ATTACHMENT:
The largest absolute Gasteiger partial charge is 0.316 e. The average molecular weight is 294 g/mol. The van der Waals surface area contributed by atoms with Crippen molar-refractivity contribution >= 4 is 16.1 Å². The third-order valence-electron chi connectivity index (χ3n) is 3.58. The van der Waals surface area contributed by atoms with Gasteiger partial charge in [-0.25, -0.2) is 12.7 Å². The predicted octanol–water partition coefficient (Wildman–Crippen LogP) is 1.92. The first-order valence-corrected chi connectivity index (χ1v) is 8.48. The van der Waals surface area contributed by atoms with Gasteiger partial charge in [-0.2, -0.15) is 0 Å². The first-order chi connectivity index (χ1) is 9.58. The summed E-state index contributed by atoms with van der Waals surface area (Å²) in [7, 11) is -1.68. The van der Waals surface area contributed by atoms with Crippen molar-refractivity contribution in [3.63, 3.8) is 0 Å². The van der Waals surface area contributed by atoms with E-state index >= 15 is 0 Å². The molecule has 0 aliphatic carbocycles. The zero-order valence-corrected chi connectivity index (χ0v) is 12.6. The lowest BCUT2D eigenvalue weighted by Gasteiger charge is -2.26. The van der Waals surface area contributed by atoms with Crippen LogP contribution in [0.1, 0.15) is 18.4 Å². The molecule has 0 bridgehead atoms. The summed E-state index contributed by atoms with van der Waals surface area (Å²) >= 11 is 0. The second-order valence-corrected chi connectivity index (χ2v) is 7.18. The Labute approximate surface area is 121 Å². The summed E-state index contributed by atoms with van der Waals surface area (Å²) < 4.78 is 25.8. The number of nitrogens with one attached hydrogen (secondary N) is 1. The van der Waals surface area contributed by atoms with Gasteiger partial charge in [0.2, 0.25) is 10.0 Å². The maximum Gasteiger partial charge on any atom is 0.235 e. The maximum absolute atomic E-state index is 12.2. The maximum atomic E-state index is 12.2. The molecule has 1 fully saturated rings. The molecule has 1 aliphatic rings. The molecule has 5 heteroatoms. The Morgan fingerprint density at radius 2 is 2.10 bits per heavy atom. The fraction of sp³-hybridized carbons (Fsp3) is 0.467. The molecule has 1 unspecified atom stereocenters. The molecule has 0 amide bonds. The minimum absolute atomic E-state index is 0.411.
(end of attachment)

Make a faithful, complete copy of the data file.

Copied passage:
The largest absolute Gasteiger partial charge is 0.316 e. The average molecular weight is 294 g/mol. The van der Waals surface area contributed by atoms with Crippen molar-refractivity contribution >= 4 is 16.1 Å². The third-order valence-electron chi connectivity index (χ3n) is 3.58. The van der Waals surface area contributed by atoms with Gasteiger partial charge in [-0.25, -0.2) is 12.7 Å². The predicted octanol–water partition coefficient (Wildman–Crippen LogP) is 1.92. The first-order valence-corrected chi connectivity index (χ1v) is 8.48. The van der Waals surface area contributed by atoms with Gasteiger partial charge in [-0.2, -0.15) is 0 Å². The first-order chi connectivity index (χ1) is 9.58. The summed E-state index contributed by atoms with van der Waals surface area (Å²) in [7, 11) is -1.68. The van der Waals surface area contributed by atoms with Crippen molar-refractivity contribution in [3.63, 3.8) is 0 Å². The van der Waals surface area contributed by atoms with E-state index >= 15 is 0 Å². The molecule has 0 aliphatic carbocycles. The zero-order valence-corrected chi connectivity index (χ0v) is 12.6. The lowest BCUT2D eigenvalue weighted by Gasteiger charge is -2.26. The van der Waals surface area contributed by atoms with Crippen LogP contribution in [0.1, 0.15) is 18.4 Å². The molecule has 0 bridgehead atoms. The summed E-state index contributed by atoms with van der Waals surface area (Å²) >= 11 is 0. The second-order valence-corrected chi connectivity index (χ2v) is 7.18. The Labute approximate surface area is 121 Å². The summed E-state index contributed by atoms with van der Waals surface area (Å²) < 4.78 is 25.8. The number of nitrogens with one attached hydrogen (secondary N) is 1. The van der Waals surface area contributed by atoms with Gasteiger partial charge in [0.2, 0.25) is 10.0 Å². The maximum Gasteiger partial charge on any atom is 0.235 e. The maximum absolute atomic E-state index is 12.2. The maximum atomic E-state index is 12.2. The molecule has 1 fully saturated rings. The molecule has 1 aliphatic rings. The molecule has 5 heteroatoms. The Morgan fingerprint density at radius 2 is 2.10 bits per heavy atom. The fraction of sp³-hybridized carbons (Fsp3) is 0.467. The molecule has 1 unspecified atom stereocenters. The molecule has 0 amide bonds. The minimum absolute atomic E-state index is 0.411.